WHEN Gourock Outdoor Pool appeared on the front of the latest Blur album it should not have been a surprise. Singer Damon Albarn had already declared himself inspired by the Clyde, listing Dunoon one of his favourite gigs and writing the ‘Selfish Giant’ about the local submarines. No surprise too as Scotland boasts impressive outdoor pools with a heritage dating back over a century that are ideal when the mercury finally rises.

Outdoor pools might seem a little eccentric given our too often dreich climate, but there is real heritage to our outdoor pools. Or lidos, to give them their posher name. There should be a heritage as we have over 10% of Europe’s coastline and Loch Ness holds more water than all the lakes in England and Wales put together – that is a lot of water to be tempted by.

You find outdoor pools dotted around the world, most notably in the rest of Europe. I am thinking of Germany’s historic Volksparks, of the Venetian island actually named Lido di Venezia. Then of terme culture in Slovenia and Croatia. There are said to be over 100 lidos dotted around the UK, with a flurry on England’s south coast and even in Hyde Park in London.

The great era of the European lido was handily in the 1930s when art deco architectural excesses were on hand to sculpt lidos as eye-catching as they were enjoyable to swim in. In Scotland, these outdoor pools thrived and indeed continued to do so right up until the advent of cheap package holidays abroad. With the Spanish Costas just a cheap flight away the outdoor pools in the likes of Rothesay and North Berwick lost their appeal and, eventually, their lustre.

Scotland's oldest outdoor heated swimming pool is Gourock itself, which actually dates back as far as 1909. After surviving both World Wars, heating was installed in 1969, bringing us the balmy 29C temperatures we enjoy today on the banks of the Clyde. Gourock shows how it can be done. A massive £1.8 million revamp has brought the always essential modern changing areas and a new gym. There is upgraded disabled access, with handy street-level parking too and stargazing evening swimming.

The other hugely famous traditional lido-style dame is Stonehaven Open Air Pool. It opened in 1934 and remains the UK’s only 50m Olympic-size art deco outdoor swimming pool. As well as heated seawater like Gourock, other neat touches include the fact that it is open until midnight on a Wednesday, the chute, and the paddling pool for under eight-year-olds. You can relax in the café and at weekends savour entertainment on site. The local authorities have helped massively in a recent revamp, which means their season will not start until June 10.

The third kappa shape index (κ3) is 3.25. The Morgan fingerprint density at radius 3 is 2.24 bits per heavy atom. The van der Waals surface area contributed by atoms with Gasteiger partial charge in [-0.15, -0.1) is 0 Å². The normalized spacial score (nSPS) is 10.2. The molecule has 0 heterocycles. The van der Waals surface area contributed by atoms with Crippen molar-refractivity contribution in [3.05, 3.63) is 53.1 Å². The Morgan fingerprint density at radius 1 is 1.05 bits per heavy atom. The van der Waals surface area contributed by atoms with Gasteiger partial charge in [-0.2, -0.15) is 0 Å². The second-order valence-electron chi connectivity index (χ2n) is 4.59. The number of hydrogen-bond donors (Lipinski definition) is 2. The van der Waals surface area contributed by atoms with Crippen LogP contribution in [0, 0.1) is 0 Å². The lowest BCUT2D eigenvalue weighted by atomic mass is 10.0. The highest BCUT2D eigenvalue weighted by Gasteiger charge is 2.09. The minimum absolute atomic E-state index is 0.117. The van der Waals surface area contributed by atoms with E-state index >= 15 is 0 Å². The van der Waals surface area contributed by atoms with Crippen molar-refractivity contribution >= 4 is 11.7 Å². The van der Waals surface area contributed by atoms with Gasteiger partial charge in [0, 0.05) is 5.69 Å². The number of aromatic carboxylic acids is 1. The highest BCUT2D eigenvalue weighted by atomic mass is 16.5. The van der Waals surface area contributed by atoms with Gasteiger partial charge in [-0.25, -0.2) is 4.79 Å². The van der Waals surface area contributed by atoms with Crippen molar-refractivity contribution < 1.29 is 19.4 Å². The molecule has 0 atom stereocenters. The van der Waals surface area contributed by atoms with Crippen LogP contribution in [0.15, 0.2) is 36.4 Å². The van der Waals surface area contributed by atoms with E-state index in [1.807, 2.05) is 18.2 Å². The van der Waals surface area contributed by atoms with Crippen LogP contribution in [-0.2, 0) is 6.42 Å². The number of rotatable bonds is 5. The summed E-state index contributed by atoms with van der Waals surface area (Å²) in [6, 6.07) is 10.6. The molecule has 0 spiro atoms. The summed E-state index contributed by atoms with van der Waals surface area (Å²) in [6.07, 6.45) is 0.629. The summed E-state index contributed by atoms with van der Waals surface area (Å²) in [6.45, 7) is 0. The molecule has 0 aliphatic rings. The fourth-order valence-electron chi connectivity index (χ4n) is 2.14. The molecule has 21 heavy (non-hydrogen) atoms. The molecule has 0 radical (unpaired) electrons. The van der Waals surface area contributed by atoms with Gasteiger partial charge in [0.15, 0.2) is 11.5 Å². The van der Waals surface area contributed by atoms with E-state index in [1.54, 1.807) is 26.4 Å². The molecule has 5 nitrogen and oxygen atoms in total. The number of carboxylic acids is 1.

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One less heralded outdoor pool that breaks the mould is the New Cumnock Swimming Pool. It is both inland and also offers freshwater for those not keen on the saltwater tang in their eyes. This pool was refurbished in 2017 by the Dumfries House Trust, which King Charles III is involved in; indeed he was at the official opening. New Cumnock is very much a community pool and they are always looking for volunteers.

The outdoor pools exist and investment is going in, but why are so popular right now? An obvious answer is lockdown, when ‘wild swimming’ (basically swimming with an unnecessary prefix) massively grew in popularity. Covid forced many people into looking at how they spent their time, how they lived and how much they embraced the great doors; indeed how much exercise they took, too. Outdoor swimming ticks all of those boxes and another huge one – safety.

Safety on Scotland’s waters seared into the news over the last few years with some terrible drowning tragedies, most notably on Loch Lomond. The temperature issue of cold water shock encountered in our lochs and rivers is less of a danger in our outdoor pools with the trio listed here heated. There is no current to battle and no waves to engulf you either. What you do get is the sense of communality of being together with likeminded souls just enjoying the great outdoors and being active.

There is another type of outdoor pool you may have seen are or about to remember when you read this. And they are the outdoor pools on beaches that are open to the sea, where the seawater comes in to replenish the pool. Here you don’t get any fancy facilities, or even changing rooms. These tidal pools are colder, but you do get an in-with-Mother-Nature thrill.

The prevalence of these tidal pools really hit me when I walked a section of the Fife Coastal Path a few years back and came across not just St Monans Tidal Pool, but its siblings at Pittenweem and further east still at Cellardyke. People were using all three, which were in a rough and ready state. Since then I have come across community groups working to revamp all three, bringing in a modicum of facilities and making them more appealing.

It doesn’t end there. I’m thinking of the outdoor pool at North Berwick, which was being used to teach schoolkids stand up paddle boarding last time I was there. And into the Highlands, Wick. This far north town is home to not one but two outdoor pools - the Trinkie and the North Baths. I reckon you will be able to recall more.

Whether you are looking to float in balmy water in a gorgeous old world lido-style pool on the Clyde or North Sea, or prefer a more rustic experience in a tidal pool, there are plenty of options for cooling off in Scotland. And you will, of course, be in good company: if it is good enough for Clyde-loving Gourock Swimming Pool fan Damon Albarn, it’s surely good enough for us all.

More information Gourock Outdoor Pool - www.inverclydeleisure.com/facilities/gourock-pool

Stonehaven Open Air Pool - www.stonehavenopenairpool.co.uk

New Cumnock Swimming Pool - www.facebook.com/NCSPool